NIGHT OF THE LEPUS artwork | ©1972 MGM

NIGHT OF THE LEPUS artwork | ©1972 MGM

Stars: Stuart Whitman, Janet Leigh, Rory Calhoun, DeForest Kelley
Writer: Don Holliday and Gene R. Kearney based on the novel by Russell Braddon
Director: William F. Claxton
Distributor: Shout! Factory
Suggested Retail Price: $22.96

Every once and awhile, you’ll scratch your heard and wonder “How did that film get made?” Usually it’s a film so utterly sincere and yet clueless at the same time, you just watch the train wreck unfold and enjoy it for what it is.

Such is the case of curious 1972 science fiction thriller NIGHT OF THE LEPUS. MGM originally called the film RABBITS based on the novel THE YEAR OF THE ANGRY RABBIT by Russell Braddon, but cooler heads prevailed and realized making a film about yes, killer oversized rabbits, would be a tough sell. That’s why using the Latin term for Rabbits – “Lepus” – was the compromise to sell a creature film that would end up being more mysterious to oblivious audience members.

Viewed with a modern day lens, NIGHT OF THE LEPUS isn’t as terrible as the concept may sound. It’s so earnest, it’s hard to hate. And the fact that many people involved with the film (the director, producer, stars) have ties to westerns, results in a strange hybrid science-fiction film that feels more like an oater with killer rabbits than a traditional monster movie which makes it even more odd and unique.

NIGHT OF THE LEPUS Blu-ray | ©2018 Shout! Factory

NIGHT OF THE LEPUS Blu-ray | ©2018 Shout! Factory

The story is set in Arizona where an out-of-control rabbit population is destroying crops, farms and killing coyotes. Rancher Cole Hillman (Rory Calhoun) needs a solution short of poisoning them. With the help of STAR TREK star Deforest Kelley playing Elgin Clark a professor who thinks a married researcher team of Roy and Gerry Bennett (Stuart Whitman, Janet Leigh) might have a more civil solution. With some experiments and a serum to hopefully inhibit the rabbits libidos is tested, the results turn deadly when the rabbits grow to enormous size. That includes an appetite for the blood of anything that gets in their way (horses, humans – THE WORLD!)

At 87 minutes, NIGHT OF THE LEPUS is fast paced and produced at a time when computer generated animation was a couple of decades away. To compensate, director William F. Claxton had to rely on miniature sets to make the rabbits look bigger then they actually were. Some of these shots are actually quite impressive. Then there’s the questionable “guy in a rabbit suit” shots that are, thank goodness, brief, but laughable at times.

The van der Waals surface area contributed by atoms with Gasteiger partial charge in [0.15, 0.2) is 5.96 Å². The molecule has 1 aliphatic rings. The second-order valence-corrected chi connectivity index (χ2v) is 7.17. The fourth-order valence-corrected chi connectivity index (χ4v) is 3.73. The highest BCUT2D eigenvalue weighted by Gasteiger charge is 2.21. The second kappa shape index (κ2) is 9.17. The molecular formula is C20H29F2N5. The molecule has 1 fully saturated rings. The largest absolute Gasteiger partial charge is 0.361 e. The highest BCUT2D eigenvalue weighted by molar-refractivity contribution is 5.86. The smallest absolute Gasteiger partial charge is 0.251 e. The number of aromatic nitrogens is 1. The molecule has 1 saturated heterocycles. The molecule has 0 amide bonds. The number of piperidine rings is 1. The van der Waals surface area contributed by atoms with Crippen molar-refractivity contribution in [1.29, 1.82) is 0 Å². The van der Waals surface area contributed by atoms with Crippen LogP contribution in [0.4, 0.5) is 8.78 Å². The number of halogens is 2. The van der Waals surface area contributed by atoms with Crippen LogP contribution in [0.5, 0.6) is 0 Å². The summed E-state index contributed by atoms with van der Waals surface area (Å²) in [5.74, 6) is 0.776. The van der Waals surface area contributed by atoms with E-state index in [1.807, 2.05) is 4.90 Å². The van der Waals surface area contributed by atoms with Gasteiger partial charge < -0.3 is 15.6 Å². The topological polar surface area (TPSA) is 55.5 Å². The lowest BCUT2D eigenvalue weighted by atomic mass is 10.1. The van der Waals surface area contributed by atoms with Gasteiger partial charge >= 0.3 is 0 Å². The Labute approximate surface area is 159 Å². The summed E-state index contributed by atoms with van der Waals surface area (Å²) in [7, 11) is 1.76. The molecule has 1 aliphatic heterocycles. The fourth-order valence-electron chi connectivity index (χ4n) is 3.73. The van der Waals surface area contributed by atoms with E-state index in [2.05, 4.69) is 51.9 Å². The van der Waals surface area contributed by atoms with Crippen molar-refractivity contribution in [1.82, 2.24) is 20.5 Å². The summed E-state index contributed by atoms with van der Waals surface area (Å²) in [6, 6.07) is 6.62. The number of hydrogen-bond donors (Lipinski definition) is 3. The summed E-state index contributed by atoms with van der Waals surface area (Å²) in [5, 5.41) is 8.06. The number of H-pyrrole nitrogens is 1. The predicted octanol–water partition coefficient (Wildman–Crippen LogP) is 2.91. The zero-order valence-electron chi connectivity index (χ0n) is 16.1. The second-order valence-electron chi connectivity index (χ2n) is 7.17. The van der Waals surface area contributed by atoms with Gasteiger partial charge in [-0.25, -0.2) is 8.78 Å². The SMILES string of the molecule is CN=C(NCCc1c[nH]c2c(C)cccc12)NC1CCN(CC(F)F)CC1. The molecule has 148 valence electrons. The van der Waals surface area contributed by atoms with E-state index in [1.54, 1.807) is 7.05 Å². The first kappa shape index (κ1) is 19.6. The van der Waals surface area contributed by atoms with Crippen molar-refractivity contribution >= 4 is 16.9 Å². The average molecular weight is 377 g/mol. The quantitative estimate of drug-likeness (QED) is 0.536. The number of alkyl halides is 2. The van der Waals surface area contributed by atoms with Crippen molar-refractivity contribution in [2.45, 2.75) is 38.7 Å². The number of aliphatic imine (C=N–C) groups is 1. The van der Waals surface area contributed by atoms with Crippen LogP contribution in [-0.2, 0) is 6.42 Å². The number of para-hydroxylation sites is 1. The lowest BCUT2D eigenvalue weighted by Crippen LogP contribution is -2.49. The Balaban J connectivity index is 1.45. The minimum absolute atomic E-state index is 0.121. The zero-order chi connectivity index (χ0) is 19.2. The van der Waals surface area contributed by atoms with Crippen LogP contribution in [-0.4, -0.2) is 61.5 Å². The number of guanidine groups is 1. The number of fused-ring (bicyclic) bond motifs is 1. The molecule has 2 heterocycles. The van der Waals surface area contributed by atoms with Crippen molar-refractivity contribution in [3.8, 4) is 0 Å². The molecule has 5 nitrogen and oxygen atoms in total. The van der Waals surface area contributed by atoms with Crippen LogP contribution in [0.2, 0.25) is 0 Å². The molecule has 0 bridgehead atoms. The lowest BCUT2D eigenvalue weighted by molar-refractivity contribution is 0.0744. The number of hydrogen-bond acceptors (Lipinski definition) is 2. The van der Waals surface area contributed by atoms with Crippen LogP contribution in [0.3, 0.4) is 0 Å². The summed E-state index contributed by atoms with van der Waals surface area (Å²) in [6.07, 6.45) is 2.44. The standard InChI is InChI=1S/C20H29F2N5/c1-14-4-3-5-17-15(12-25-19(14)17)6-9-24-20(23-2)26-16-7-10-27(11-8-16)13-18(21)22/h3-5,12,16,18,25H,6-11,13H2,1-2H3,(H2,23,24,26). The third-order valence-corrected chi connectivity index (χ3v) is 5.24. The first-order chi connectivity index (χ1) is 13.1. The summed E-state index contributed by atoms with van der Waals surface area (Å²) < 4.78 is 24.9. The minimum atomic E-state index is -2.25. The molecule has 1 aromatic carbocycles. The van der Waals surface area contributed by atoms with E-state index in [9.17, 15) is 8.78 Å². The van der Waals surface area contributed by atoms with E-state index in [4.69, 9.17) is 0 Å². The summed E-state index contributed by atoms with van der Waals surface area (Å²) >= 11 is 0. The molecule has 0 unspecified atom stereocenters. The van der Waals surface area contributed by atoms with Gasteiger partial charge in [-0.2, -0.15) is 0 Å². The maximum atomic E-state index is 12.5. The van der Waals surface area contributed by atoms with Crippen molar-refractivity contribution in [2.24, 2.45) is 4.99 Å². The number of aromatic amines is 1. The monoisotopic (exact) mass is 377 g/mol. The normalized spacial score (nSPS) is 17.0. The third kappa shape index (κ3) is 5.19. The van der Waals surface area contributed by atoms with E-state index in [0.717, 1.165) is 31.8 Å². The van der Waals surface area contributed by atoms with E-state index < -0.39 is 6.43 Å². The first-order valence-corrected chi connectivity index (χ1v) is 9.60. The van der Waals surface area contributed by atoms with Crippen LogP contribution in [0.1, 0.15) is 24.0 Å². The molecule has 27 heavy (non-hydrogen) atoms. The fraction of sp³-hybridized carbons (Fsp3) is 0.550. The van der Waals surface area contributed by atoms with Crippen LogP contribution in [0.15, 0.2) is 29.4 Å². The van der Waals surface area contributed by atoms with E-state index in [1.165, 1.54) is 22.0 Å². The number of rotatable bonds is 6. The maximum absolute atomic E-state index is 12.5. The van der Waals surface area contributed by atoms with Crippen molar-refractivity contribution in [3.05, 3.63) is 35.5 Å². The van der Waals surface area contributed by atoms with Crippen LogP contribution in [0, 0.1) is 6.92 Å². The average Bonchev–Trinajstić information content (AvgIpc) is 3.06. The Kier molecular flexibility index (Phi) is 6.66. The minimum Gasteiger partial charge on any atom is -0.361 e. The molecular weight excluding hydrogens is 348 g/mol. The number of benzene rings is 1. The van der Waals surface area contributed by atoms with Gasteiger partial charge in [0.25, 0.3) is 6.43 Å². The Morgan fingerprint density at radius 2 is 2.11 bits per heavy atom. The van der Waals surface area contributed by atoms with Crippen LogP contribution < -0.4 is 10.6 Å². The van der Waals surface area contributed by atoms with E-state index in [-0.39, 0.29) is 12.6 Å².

Still, the problem is a simple one: there is no way you can make rabbits scary. I’m sorry, they’re not scary. And one of the problems that occurs in the film, is that no matter how evil they try to make them, they’re still pretty darn cute. And when the slaughter begins and we’re supposed to root for their annihilation, you feel bad for them because, well, they’re BUNNIES dammit!

Nonetheless, the cast plays everything straight and having Janet Leigh in the film is always a welcome addition. She knows how to ground horrific situations and does a great job here with the limited material she’s given.

The killer rabbits from NIGHT OF THE LEPUS | ©1972 MGM

The killer rabbits from NIGHT OF THE LEPUS | ©1972 MGM

Shout! Factory offers up a nice Blu-ray presentation with only the theatrical trailer as a bonus. This is a 2K scan from the interpositive negative and in addition to trailers, still gallery and TV spots there are two new audio commentaries. One by author Lee Gambin and another from pop culture historian Russell Dyball. Considering NIGHT OF LEPUS never saw a home video release until 33 years after it’s theatrical run shows how much this movie was brushed under the rug. Time offers a different perspective, and this has definitely become a cult curio item – enjoyable for its ridiculousness and noble for playing it straight as an arrow. Is it perfect, no, but as part of the 1970s cannon of oversized creature movies (FOOD OF THE GODS, EMPIRE OF THE ANTS), it’s a nice time capsule of a science-fiction film using limited resources and ingenuity to tell the best (and only) mainstream movie about killer rabbits ever.

Related: Blu-ray Review: IT’S ALIVE TRILOGY


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Article: Blu-ray Review: NIGHT OF THE LEPUS



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